Weight Loss Experiment: Diminishing Marginal Utility + Some Discipline At Lunch

Thushan Jayaratne
Mar 2 · 3 min read

If you are like me, lunch on weekdays at work is more a chore than a break, and I usually end up having mine at my desk.

I realised that, I usually finish my lunch in about 5–8 mins, which is quite quick considering that I have Sri Lankan Rice & Curry with at least 3–4 veggie curries. I know that my doctor asked me to eat slow, as apparently, eating fast is one of the main reasons to swallow air which causes bloating in the stomach after a meal. Each mouth is taken in quick succession, usually within 25–30 seconds apart.

I knew that this was not good so I wanted to try something new today. I got my phone and set the time for 1 Minute. I took a mouth and started the timer. The idea was to have one mouth per minute. The first few mouths seemed like eons apart and I wanted to take the next mouth within few seconds. But I somehow fought the temptation and kept looking at the counter and making sure that I only took mouth when the Minute was up.

Diminishing Marginal Utility (DMU): the amount of satisfaction derived from every additional unit Decreases as the consumption of that particular unit increases over a given period of time.

After about 5 ‘Mouth-minutes’, this started getting easier and waiting for the minute was not big deal. I also found myself chewing the food more than usual as I knew that I had to wait for sometime until the next mouth. After about 11 Mouth-minutes something amazing happened. I did not want to eat anymore and I felt full. The break between the mouths started becoming 1 1/2 minutes and eventually 2 minutes and then I just stopped eating cos I just felt really full. I can safely say, that there was about 25% of my food remaining in the box when I stopped eating and that is after forcing my self another 2 mouths as well.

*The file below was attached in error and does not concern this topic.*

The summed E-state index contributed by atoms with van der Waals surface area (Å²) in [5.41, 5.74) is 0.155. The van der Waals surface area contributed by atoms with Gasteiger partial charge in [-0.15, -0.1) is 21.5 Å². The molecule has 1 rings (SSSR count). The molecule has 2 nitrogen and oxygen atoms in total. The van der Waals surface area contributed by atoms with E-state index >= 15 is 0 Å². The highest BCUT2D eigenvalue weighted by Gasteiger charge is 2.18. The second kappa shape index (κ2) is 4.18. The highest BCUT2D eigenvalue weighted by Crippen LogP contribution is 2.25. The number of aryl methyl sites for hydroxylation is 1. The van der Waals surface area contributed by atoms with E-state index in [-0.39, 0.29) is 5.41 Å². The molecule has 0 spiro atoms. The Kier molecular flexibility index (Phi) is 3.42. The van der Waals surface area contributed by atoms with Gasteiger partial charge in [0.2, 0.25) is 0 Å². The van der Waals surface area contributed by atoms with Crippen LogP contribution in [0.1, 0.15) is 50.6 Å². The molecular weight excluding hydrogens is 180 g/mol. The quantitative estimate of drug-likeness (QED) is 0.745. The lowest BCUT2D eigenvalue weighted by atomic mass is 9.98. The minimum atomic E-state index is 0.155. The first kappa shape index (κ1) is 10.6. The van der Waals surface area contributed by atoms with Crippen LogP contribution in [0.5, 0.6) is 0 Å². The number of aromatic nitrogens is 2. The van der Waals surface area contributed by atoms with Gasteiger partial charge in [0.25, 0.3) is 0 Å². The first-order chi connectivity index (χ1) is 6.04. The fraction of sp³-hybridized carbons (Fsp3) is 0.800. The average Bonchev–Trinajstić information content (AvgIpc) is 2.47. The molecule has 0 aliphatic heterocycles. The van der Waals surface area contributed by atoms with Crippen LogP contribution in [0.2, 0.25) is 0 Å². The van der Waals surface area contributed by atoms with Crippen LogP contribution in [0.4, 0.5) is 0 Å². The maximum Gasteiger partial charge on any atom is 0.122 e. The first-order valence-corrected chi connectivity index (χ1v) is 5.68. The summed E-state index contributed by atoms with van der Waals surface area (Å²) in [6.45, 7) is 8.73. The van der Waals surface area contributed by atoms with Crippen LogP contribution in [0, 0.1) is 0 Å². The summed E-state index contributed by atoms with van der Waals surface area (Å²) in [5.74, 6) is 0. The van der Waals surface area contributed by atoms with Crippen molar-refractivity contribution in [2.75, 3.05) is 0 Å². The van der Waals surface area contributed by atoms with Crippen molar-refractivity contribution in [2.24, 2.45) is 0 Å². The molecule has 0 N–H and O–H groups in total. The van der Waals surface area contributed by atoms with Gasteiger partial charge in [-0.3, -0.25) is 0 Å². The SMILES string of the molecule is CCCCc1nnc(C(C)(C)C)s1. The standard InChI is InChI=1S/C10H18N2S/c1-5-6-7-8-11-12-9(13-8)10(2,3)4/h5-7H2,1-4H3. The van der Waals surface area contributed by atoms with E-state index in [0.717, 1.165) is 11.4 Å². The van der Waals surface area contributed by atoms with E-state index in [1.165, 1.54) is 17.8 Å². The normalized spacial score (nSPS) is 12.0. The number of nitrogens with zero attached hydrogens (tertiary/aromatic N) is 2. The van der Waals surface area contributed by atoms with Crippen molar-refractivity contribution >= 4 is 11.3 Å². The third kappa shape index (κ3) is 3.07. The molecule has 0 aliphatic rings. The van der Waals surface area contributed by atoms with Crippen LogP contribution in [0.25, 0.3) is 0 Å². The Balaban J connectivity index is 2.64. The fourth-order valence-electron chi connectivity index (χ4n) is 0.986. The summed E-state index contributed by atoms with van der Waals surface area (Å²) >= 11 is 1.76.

So what happened here;
1. I was giving my brain more time to figure out that it was full.
2. The time I allowed between the mouths gave time for ‘diminishing marginal utility’ to take effect i.e each new mouth that I took, was giving me less and less satisfaction per mouth.
3. Given that I sit at a desk for most of the day and do not exert much physical energy, the body and brain had time to workout just how much I needed to eat at this time, depending on how much energy I was using. When I eat fast, there is not time for this to happen and I am left with a bloated, heavy and uncomfortable feeling.
4. The initial stimulation of the taste buds and the corresponding feeling of satisfaction is what makes us want to keep on eating. And even when we do eat fast, the DMU effect happens and we do get fed-up of eating what we were eating at some point. But again, since there is no time for this processing to be done, we have eaten a lot more than we should have eaten, what our body needed and if we ate much more slowly and purposefully.

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